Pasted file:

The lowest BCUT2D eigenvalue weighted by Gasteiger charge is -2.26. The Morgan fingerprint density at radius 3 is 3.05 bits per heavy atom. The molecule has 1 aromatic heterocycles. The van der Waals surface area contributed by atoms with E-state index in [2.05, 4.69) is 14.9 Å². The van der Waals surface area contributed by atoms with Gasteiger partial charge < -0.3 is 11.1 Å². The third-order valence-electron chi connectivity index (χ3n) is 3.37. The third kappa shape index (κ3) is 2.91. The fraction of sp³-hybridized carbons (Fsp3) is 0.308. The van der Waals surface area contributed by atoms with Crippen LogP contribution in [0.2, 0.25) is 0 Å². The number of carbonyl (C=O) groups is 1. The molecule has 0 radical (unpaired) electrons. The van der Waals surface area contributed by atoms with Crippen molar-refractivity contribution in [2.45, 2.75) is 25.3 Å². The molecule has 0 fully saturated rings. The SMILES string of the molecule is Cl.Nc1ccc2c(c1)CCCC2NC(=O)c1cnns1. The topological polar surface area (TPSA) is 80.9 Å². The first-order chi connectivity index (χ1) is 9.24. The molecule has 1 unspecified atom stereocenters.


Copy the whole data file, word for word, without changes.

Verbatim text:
The lowest BCUT2D eigenvalue weighted by Gasteiger charge is -2.26. The Morgan fingerprint density at radius 3 is 3.05 bits per heavy atom. The molecule has 1 aromatic heterocycles. The van der Waals surface area contributed by atoms with E-state index in [2.05, 4.69) is 14.9 Å². The van der Waals surface area contributed by atoms with Gasteiger partial charge < -0.3 is 11.1 Å². The third-order valence-electron chi connectivity index (χ3n) is 3.37. The third kappa shape index (κ3) is 2.91. The fraction of sp³-hybridized carbons (Fsp3) is 0.308. The van der Waals surface area contributed by atoms with Crippen LogP contribution in [0.2, 0.25) is 0 Å². The number of carbonyl (C=O) groups is 1. The molecule has 0 radical (unpaired) electrons. The van der Waals surface area contributed by atoms with Crippen molar-refractivity contribution in [2.45, 2.75) is 25.3 Å². The molecule has 0 fully saturated rings. The SMILES string of the molecule is Cl.Nc1ccc2c(c1)CCCC2NC(=O)c1cnns1. The topological polar surface area (TPSA) is 80.9 Å². The first-order chi connectivity index (χ1) is 9.24. The molecule has 1 unspecified atom stereocenters.